English promises jam in the future

Finance Minister Bill English is promising ''jam tomorrow'' for wage earners, as long as the Government is re-elected on September 20.

In a hark back to the days when Sir William Birch was finance minister and Mr English was his humble assistant, Mr English is looking to the future.

The average annual wage is expected to increase by $7500 to about $62,000 a year by 2018 ''if New Zealand achieves its economic growth forecasts over the next four years''.

Back in the days of Sir William, New Zealanders were promised tax cuts, as long as National was re-elected and other caveats.

Tax cuts eventually came, but were reversed by the next Labour administration.

It seems obvious, according to Mr English's pre-Budget 2014 speech yesterday, wages will rise because the Budget next month will be about thoughtful targeted spending, not a spend-up.

Mr English was in campaign mode in his speech, not beating around the bush.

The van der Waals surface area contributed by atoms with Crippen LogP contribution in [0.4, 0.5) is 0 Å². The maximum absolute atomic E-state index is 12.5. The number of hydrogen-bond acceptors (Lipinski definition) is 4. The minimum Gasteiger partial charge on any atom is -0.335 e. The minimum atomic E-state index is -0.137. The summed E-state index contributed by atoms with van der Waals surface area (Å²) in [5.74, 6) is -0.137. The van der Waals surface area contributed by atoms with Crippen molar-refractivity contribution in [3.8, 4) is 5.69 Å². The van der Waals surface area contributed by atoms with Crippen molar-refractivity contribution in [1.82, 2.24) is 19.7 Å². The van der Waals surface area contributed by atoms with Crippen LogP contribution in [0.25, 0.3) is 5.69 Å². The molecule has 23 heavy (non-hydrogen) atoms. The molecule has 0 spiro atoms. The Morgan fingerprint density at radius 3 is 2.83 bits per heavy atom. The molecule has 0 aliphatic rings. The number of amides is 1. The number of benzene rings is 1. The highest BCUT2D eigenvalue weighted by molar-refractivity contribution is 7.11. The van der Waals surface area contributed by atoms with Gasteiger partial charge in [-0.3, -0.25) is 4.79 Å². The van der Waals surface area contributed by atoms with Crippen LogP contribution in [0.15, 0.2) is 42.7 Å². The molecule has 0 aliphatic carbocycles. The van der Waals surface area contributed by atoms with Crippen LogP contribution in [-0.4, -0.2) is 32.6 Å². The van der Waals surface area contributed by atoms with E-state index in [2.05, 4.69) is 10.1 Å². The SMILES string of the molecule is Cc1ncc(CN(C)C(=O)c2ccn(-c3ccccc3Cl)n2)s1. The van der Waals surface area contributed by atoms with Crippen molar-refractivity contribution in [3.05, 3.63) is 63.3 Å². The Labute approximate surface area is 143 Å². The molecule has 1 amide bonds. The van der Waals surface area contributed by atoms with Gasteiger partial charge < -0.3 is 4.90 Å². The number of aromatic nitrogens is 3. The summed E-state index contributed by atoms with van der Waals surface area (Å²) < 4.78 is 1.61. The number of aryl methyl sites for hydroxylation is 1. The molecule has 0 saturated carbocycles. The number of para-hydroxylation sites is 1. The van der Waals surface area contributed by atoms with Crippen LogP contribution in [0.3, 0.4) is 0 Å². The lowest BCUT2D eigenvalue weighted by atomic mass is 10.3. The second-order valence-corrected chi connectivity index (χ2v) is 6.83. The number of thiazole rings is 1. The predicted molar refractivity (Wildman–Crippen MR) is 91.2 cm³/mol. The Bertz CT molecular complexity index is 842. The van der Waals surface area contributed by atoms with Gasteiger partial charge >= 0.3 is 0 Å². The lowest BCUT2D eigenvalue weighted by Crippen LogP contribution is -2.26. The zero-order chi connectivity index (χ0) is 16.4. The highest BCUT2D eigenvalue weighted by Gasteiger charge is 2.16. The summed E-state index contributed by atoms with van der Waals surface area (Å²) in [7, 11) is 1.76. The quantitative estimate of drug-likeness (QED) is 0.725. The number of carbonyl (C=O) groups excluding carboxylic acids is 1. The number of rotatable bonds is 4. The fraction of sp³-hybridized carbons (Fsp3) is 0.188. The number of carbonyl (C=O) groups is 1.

In effect, the campaign has started already, with Labour releasing policies as leader David Cunliffe goes on a whirlwind tour of the country.

Mr English also took a swipe at local body planners and councillors for contributing to the country's housing unaffordability in the least-affordable cities.

He also promised to keep spending down to a $1 billion of new spending in the Budget as the Crown accounts return to a paper-thin surplus in 2014-15.

''Imagine the effect on interest rates - and the rest of the economy - of a return to the $3 billion-plus annual spending allowances we saw under the previous Labour government from 2005-08,'' he said.

Every 1% movement in mortgage interest rates was worth about $40 a week - or $2000 a year - for a family with a $200,000 mortgage.

''So when you hear politicians promising to ramp up spending to pay for expensive election promises, you should remember this would come at a significant cost to households and businesses.''

Mr English is playing a cool game on spending promises.

As a list MP from September 20, chances are Mr English will depart for overseas sometime in the next electoral term, no matter who wins.

But after 24 years as an MP, he will not want to let a third term slip away from Prime Minister John Key.

However, many New Zealanders rely on the Government for help with their accommodation needs through various forms of assistance.

As the economy recovers, voters may feel they deserve some extra spending.

While the country has got out of the way of huge election bribes in the past six years, Labour only needs to find one trigger for the game to change.

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